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I'm from South Africa but we basically follow British/USA law so answers from any of those jurisdictions will be fine. I work in digital marketing. But my boss doesn't want us to work from home. Please note I have no condition that restricts me from taking the vaccine, I just prefer not to.

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  • What industry / profession are you in? In England for example it's a mandatory condition of employment for some NHS workers (doctors, nurses etc who have physical contact with patients etc).
    – Rick
    Jan 26 at 13:16
  • digital marketing. But my boss doesn't want us to work from home. Jan 26 at 13:27
  • Do you have a medical reason for not being able to take the vaccine besides being scared of needles?
    – user40839
    Jan 26 at 13:32
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    No just prefer not to take it Jan 26 at 13:33
  • Have you had COVID recently? Some measures allow that in lieu of a vaccine.
    – user40839
    Jan 26 at 13:53

2 Answers 2

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It is legal for South African employers to adopt a mandatory vaccination policy. The guidelines for such policies are described in Annexure C of Consolidated Coronavirus COVID-19 Direction on Occupational Health and Safety Measures in Certain Workplaces, released in June 2021.

Briefly, it appears that employers may impose mandatory vaccination policies. However, employees can object to being vaccinated policy on "constitutional1 or medical grounds". If the employee does so, the employer must "counsel the employee", refer them for further medical examination (if a medical exemption is claimed), and provide "reasonable accommodations" so that employees who remain unvaccinated can remain employed.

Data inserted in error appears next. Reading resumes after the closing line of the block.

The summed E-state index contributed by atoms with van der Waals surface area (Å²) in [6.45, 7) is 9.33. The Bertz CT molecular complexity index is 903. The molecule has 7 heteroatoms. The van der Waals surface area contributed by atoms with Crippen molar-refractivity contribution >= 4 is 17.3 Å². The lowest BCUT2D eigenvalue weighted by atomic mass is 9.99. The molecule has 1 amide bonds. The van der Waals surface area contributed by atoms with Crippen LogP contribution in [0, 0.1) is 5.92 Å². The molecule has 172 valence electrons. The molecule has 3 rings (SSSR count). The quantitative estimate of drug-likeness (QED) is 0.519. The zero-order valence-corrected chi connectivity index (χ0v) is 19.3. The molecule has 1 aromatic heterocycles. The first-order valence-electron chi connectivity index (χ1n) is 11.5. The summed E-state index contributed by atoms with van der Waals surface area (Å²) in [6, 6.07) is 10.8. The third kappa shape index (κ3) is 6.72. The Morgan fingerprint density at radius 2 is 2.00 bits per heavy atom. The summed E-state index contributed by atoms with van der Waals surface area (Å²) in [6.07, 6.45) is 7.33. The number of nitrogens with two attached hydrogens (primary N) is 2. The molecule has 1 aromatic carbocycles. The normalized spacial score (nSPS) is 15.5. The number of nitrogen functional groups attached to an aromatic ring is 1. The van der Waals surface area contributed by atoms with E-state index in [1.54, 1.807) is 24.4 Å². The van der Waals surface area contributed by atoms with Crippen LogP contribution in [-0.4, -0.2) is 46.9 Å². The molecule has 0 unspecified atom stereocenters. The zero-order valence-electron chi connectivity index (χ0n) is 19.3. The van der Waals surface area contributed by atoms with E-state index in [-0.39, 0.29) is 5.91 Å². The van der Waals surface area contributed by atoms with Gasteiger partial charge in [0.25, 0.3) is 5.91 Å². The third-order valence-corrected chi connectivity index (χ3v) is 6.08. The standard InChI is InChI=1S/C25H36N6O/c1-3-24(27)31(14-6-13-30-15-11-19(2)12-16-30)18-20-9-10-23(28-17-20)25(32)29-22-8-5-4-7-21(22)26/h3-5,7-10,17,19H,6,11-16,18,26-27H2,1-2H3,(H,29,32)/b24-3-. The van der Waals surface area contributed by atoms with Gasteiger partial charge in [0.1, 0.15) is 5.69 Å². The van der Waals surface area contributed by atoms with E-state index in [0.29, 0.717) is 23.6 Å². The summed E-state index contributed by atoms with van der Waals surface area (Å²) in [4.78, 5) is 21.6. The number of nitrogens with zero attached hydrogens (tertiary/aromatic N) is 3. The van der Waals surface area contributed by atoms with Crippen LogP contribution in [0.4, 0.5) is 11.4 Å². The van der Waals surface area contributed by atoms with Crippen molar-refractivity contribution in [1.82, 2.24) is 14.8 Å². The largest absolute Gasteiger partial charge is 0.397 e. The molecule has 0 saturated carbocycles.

What exactly is a "reasonable accommodation" is in the eye of the beholder. Working from home is mentioned as a possible accommodation in the above-linked document. Other possible accommodations might include being transferred to a position that involves less public interaction, being required to wear a mask at all times, or working at different hours or a different location from other employees. If reasonable accommodations cannot be made due to the nature of the employer and the employee's position & duties, then the employee may be dismissed.

Ultimately, what types of accommodations are "reasonable" will depend on the specific circumstances of the employer and the employee. If you are considering going this route, it would be worth your while to consult with a lawyer. If you have a trade union that represents you, it might be worth consulting with them as well.

Finally, while the above outlines your legal rights to refuse to be vaccinated, I feel obliged to encourage you to just get vaccinated. The risks are minuscule and the benefits to you and those around you are substantial.


1 "Constitutional" here refers to religious beliefs but also to Section 12(2)(b) of the South African Constitution, which guarantees that everyone has the right "to security in and control over their body".

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Pimlico plumbers announced that they would be instituting such a policy. However after some time they changed their mind to only require it of new starters. It is thought this is because they considered it would be illegal to do so, under the Equality Act 2010.

Every case will be considered on its merits, and if the employer can make a case that theirs is a high-risk coronavirus work environment then it is quite possible that it would be ruled legal. If digital marketing is a desk job, and other protections could be put in place that would not have such a discriminatory effect then that would probably not be easy.

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  • Note that trypanophobia is not covered under the 2010 equality act- the potential issues were people with disabilities or religious objections.
    – user40839
    Jan 26 at 14:04

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